As for the seven politicians running for Congress in 2022, social media posts and reports give more evidence about their involvement. But none of these individuals have been charged in connection with their Jan. 6 activities.

John McGuire, Republican from Virginia: We mentioned McGuire above as a Virginia state delegate, but he’s also running to represent the state’s 7th District. In an interview with the Washington Post on July 27, McGuire admitted publicly to being at the rally, but said he "did not enter the building." Twitter posts of McGuire show photos and claim that he was near police barricades. 

In a later statement, McGuire said, "When I arrived home and saw the news, I was just as shocked and horrified as everyone else to see that people had entered the Capitol. It was a tragic day, and one we won't soon forget."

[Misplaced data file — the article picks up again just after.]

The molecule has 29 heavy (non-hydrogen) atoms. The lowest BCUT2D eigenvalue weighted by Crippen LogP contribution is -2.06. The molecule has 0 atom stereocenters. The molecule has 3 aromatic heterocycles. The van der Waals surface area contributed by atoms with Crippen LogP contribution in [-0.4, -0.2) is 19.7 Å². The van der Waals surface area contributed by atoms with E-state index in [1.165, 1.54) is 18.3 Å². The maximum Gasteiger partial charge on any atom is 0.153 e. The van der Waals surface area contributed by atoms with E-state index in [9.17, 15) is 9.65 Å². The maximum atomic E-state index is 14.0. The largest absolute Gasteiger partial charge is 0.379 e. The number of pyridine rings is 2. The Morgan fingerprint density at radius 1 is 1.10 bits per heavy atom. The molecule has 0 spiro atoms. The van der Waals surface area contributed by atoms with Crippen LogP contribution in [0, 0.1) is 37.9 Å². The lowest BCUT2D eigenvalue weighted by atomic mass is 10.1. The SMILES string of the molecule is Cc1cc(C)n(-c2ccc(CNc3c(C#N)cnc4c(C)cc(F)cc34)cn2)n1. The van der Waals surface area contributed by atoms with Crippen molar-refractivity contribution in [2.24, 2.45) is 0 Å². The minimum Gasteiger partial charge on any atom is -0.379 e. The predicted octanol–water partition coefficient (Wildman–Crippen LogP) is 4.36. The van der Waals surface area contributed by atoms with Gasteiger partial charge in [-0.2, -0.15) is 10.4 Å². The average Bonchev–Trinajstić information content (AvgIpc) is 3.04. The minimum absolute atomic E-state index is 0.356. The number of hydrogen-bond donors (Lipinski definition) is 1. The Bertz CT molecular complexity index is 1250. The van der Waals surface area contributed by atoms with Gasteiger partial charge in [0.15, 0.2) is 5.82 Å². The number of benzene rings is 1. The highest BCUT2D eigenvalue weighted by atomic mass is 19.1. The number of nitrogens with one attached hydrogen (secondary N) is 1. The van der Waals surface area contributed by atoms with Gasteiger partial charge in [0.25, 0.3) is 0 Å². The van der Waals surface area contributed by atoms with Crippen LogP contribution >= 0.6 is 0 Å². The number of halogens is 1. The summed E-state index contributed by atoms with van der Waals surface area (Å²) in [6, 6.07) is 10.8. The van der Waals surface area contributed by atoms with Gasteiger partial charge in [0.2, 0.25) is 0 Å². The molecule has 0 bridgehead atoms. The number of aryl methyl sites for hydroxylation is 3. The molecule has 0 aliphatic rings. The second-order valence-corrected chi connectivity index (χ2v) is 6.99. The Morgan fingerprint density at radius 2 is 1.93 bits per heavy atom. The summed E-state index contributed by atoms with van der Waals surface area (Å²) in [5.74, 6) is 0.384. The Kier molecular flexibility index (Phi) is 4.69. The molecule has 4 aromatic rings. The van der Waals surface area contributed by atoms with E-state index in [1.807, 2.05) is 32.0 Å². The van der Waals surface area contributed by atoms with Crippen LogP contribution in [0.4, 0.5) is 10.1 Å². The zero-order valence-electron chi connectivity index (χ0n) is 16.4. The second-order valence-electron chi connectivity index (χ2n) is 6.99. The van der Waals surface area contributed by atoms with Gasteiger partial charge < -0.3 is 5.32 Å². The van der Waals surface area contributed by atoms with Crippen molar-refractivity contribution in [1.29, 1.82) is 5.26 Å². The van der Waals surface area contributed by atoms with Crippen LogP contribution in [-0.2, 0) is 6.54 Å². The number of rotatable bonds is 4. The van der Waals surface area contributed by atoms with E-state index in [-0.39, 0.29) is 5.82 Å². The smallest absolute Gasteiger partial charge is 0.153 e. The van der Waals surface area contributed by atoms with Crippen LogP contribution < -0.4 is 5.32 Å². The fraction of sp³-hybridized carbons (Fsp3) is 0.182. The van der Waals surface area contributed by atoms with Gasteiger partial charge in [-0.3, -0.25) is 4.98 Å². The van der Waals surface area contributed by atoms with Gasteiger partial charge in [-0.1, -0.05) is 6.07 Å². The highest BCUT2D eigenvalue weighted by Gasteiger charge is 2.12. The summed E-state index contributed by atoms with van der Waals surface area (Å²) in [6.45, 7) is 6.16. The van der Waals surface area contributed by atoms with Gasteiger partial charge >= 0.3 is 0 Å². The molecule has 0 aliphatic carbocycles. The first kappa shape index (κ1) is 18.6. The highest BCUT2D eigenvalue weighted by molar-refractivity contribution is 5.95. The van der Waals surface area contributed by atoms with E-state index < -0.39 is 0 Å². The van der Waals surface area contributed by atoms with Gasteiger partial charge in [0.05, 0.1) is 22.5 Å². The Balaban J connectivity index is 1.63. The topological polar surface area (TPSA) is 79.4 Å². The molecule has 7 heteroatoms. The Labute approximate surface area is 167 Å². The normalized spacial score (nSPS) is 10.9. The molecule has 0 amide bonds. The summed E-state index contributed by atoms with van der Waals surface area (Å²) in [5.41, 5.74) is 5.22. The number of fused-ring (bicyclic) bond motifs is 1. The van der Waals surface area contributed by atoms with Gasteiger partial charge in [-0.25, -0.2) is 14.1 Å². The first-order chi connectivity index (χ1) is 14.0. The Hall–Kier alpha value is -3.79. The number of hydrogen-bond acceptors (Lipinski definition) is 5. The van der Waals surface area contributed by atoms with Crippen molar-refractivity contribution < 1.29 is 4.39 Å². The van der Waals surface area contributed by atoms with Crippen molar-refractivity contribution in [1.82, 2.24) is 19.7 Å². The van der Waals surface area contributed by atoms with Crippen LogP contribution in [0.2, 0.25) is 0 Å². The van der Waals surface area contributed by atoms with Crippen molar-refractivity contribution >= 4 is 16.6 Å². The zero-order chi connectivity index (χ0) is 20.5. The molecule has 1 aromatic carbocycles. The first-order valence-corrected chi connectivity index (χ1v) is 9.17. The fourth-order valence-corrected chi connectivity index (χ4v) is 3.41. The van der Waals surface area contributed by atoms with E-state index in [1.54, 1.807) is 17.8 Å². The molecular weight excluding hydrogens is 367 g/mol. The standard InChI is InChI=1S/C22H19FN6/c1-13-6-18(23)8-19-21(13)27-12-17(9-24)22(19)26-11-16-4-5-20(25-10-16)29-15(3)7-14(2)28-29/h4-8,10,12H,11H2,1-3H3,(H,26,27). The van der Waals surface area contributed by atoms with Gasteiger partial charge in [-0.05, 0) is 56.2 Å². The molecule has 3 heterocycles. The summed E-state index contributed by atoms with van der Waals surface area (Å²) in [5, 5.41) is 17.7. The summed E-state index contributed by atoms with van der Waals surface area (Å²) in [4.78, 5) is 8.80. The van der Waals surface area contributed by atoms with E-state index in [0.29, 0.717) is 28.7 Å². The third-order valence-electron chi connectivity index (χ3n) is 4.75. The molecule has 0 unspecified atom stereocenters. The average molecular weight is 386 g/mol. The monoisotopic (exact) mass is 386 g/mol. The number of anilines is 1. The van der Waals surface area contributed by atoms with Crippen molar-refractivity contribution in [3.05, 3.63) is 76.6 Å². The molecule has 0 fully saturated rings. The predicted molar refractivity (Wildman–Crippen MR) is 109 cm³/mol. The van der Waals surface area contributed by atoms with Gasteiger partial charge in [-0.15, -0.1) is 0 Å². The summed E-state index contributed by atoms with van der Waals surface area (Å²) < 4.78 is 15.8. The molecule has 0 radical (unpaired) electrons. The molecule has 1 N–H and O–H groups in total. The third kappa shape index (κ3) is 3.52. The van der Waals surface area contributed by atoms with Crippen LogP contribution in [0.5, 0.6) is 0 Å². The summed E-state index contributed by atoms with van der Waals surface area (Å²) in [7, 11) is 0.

Forte, a Republican from New York: Forte has denied being part of the "Capitol riot" and said she did not enter the Capitol building. She was shown in multiple Twitter posts and videos among a group of people on the steps on the Lincoln Memorial, wearing what appeared to be a bulletproof vest and a "Trump 2020" hat and holding a massive flag — on it, a painting of Pelosi tearing apart the Constitution. In one video clip she says she is "fighting for our president." Forte, who is running to unseat Democratic Rep. Alexandria Ocasio-Cortez in District 14, said in one Jan. 6 video that the group would be walking the flag to the Washington Monument and then the Capitol  "and we’re going to fight for Trump." Another post shows her group on the lawn in front of the Capitol holding the flag. The person filming shouts, "This is what happens when you storm the Capitol… they break down the f------ barriers." Forte is seen on camera yelling, "That’s right! This is what happens!"